E-Mail Creative Checklist 3
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What should I do when I proof the copy of my html newsletter?
Review HTML Newsletter Copy in the Design Before Any Major Changes! All copy looks different once integrated into a html newsletter design. Somehow, e-mail copy looks more different than most. The standard guidelines for e-mail copy:
- Short, concise paragraphs and message
- Bullet points whenever possible
- Key benefits and at least one call to action with a hyperlink above the fold
After a few internal revisions, we now present the first draft of copy to clients as part of the design for two reasons.
- First, we found we were frequently asked to expand the first draft copy, only to be asked to remove much of it after it was incorporated into the design. The revision was clearly too long for e-mail, anyway. That's a waste of our and the clients' time.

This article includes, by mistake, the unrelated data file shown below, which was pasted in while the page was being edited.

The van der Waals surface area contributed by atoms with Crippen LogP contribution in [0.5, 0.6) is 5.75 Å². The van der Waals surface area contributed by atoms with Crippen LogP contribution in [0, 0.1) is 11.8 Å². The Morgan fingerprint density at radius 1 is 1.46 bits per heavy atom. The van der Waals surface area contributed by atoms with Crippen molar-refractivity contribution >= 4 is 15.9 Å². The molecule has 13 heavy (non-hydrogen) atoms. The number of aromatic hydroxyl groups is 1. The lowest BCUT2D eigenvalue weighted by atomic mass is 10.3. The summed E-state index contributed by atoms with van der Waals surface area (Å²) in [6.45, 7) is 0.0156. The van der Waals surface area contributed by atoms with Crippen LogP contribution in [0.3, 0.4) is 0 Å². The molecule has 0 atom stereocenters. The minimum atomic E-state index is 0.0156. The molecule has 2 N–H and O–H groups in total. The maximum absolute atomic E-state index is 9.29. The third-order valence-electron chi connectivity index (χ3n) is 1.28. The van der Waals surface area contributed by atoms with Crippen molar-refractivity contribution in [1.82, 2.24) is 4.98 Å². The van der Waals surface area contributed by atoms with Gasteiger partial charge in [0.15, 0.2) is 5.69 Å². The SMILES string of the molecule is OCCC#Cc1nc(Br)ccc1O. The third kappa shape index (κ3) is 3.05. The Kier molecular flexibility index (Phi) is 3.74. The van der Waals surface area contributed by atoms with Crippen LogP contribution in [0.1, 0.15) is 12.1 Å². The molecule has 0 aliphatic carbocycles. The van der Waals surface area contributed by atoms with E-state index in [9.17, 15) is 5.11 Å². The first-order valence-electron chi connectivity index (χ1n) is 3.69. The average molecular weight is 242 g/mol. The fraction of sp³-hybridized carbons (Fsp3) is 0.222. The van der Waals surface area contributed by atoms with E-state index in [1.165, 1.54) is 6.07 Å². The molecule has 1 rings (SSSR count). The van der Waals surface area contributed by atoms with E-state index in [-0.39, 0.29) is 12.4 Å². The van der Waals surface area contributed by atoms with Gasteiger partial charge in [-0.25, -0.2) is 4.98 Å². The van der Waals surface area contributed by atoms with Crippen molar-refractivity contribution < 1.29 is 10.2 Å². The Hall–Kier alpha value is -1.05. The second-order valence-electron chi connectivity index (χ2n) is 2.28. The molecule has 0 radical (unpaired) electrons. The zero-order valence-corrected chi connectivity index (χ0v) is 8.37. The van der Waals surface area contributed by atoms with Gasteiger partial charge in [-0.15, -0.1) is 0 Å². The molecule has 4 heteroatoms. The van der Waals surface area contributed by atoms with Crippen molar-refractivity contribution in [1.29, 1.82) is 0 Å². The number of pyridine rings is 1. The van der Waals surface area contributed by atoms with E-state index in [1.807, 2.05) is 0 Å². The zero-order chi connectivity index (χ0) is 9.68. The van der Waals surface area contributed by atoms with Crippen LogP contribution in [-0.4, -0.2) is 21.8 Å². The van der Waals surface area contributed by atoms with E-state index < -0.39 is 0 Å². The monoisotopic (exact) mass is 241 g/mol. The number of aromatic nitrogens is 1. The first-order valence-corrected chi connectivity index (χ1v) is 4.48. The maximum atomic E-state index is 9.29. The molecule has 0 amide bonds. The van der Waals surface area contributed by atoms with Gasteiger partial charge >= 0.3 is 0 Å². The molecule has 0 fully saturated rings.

- Second, we learned a great design can get the message across as well as or better than copy.
A good example is a project where the client, after reviewing the first draft copy alone, felt we needed to focus more on the brand. A few hours later, that same client saw the design template, which did a great job of showcasing the brand. They decided the copy was fine as it was. The design did the heavy brand-lifting; the copy didn't have to. Another html newsletter tip: Even though it's online, print it out. You can focus, make notes, and (if necessary) cut and paste to see if there's a better layout. As much as I love doing things digitally, proofing copy and design is a task better conducted offline.